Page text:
This is Example 5.6 in Griffith's Introduction to Electrodynamics (4th Edition):

Find the magnetic field a distance $z$ above the centre of a circular loop of radius $\ R$, which carries a steady current $\ I$.

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I've attached the Figure from the textbook in the above.

The answer is that along the $z$-axis $\ \mathbf{B}(z)=\frac{\mu_{0}I}{2}\frac{R^{2}}{(R^{2}+z^{2})^{\frac{3}{2}}} \hat{\mathbf{z}}$ .

I understand the way Griffiths computed this result in his textbook (by considering the angle $\ \theta$ and whatnot). However, I would like to ignore this method and calculate this result using the Biot-Savart law ($without$ any symmetry arguments), which I cannot seem to do! I outline my process below:

$\vec{\mathscr{r}}=\mathbf{r}-\mathbf{r}'=z\ \hat{\mathbf{z}}-R\ \hat{\mathbf{s}}$

$\hat{\mathscr{r}}=\frac{z\ \hat{\mathbf{z}}\ -\ R\ \hat{\mathbf{s}}}{\sqrt{R^{2}+z^{2}}}$

The current $\ I$ runs in the $\ \hat{\mathbf{\phi}}$ direction (at radius $\ R$), and so I write $d\mathbf{l}'= R\ d\phi\ \hat{\mathbf{\phi}}$.

Then according to the Biot-Savart law, the magnetic field is given by:

$\mathbf{B}(\mathbf{r}) = \frac{\mu_{0}I}{4\pi} \int \frac{ d\mathbf{l}'\ \times\ \hat{\mathscr{r}} }{\mathscr{r}^{2}}$

And then:

$d\mathbf{l}'\ \times\ \hat{\mathscr{r}}$ = $ \frac{IR^{2}\ d\phi}{\sqrt{R^{2}+z^{2}}} \hat{\mathbf{z}} - \frac{IRz\ d\phi}{\sqrt{R^{2}+z^{2}}} \hat{\mathbf{s}} $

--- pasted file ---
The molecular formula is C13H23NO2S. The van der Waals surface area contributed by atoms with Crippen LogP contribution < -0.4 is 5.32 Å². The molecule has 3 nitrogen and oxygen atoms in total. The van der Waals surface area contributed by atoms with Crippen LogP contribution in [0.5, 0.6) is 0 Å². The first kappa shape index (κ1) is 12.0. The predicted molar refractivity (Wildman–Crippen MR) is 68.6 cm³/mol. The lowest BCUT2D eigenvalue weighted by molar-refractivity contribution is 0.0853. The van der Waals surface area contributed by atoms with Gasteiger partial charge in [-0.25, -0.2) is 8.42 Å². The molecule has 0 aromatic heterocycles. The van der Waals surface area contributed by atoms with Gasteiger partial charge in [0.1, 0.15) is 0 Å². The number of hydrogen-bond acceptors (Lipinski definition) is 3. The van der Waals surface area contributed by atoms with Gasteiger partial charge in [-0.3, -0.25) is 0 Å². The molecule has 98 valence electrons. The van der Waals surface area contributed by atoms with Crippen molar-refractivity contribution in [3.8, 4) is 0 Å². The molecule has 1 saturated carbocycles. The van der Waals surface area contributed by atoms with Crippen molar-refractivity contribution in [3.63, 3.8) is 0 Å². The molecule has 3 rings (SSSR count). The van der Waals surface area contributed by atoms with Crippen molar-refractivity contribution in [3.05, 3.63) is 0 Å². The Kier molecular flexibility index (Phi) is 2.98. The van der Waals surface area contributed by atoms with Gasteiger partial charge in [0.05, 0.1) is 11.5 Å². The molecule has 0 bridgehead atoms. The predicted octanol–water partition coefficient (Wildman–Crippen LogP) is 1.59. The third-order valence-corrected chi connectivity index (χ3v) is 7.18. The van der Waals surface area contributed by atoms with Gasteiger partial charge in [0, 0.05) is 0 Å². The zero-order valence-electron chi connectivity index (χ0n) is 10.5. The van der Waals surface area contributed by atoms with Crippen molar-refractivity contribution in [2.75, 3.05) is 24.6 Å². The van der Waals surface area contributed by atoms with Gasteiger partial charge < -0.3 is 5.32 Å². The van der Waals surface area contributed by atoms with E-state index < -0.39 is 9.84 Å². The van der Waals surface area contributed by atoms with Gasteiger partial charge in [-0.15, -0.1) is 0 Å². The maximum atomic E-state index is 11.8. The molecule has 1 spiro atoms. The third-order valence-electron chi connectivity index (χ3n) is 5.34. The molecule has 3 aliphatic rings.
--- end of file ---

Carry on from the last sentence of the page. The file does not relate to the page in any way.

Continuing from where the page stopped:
I plug this into the Biot-Savart law, integrate all the way around the loop from $\phi = 0$ to $\phi = 2 \pi $, and get:

$\ \mathbf{B}(z)=\frac{\mu_{0}I}{2}\frac{R^{2}}{(R^{2}+z^{2})^{\frac{3}{2}}} \hat{\mathbf{z}} - \frac{\mu_{0}I}{2}\frac{Rz}{(R^{2}+z^{2})^{\frac{3}{2}}} \hat{\mathbf{s}}$

But I can't get rid of the term which points in the $\ \hat{\mathbf{s}}$ direction.....where have I gone wrong?

I hear all the time to "use symmetry arguments" to say that this part cancels to zero - but why isn't the math agreeing with this? Logically I can see the magnetic field only points along the $z$-axis for points on the $z$-axis - but I'd like to see the math behind this.


1 Answer 1


You have forgotten that the vector $\vec{{S}}$ is actually a function of $\phi$. If you quickly switch into cartesian coordinates $\vec{S}=\cos\left(\phi\right)\vec{i}+\sin\left(\phi\right)\vec{j}$ you can see that when you integrate the $\vec{S}$ component around $2\pi$ the sine and cosine give zero.

You have to be quite careful when using curvelinear coordinates to evaluate integrals remembering that your unit vectors might be functions of the three parameters.

In cylindrical coordinates you have to remember that the vector away from the origin in the x-y plane (commonly called $\vec{\rho}$) is given by $\cos\left(\phi\right)\vec{i}+\sin\left(\phi\right)\vec{j}$ and in spherical coordinates the radial vector is given by $\vec{r}=\cos\left(\phi\right)\sin\left(\theta\right)\vec{i}+\sin\left(\phi\right)\sin\left(\theta\right)\vec{j}+\cos\left(\theta\right)\vec{k}$


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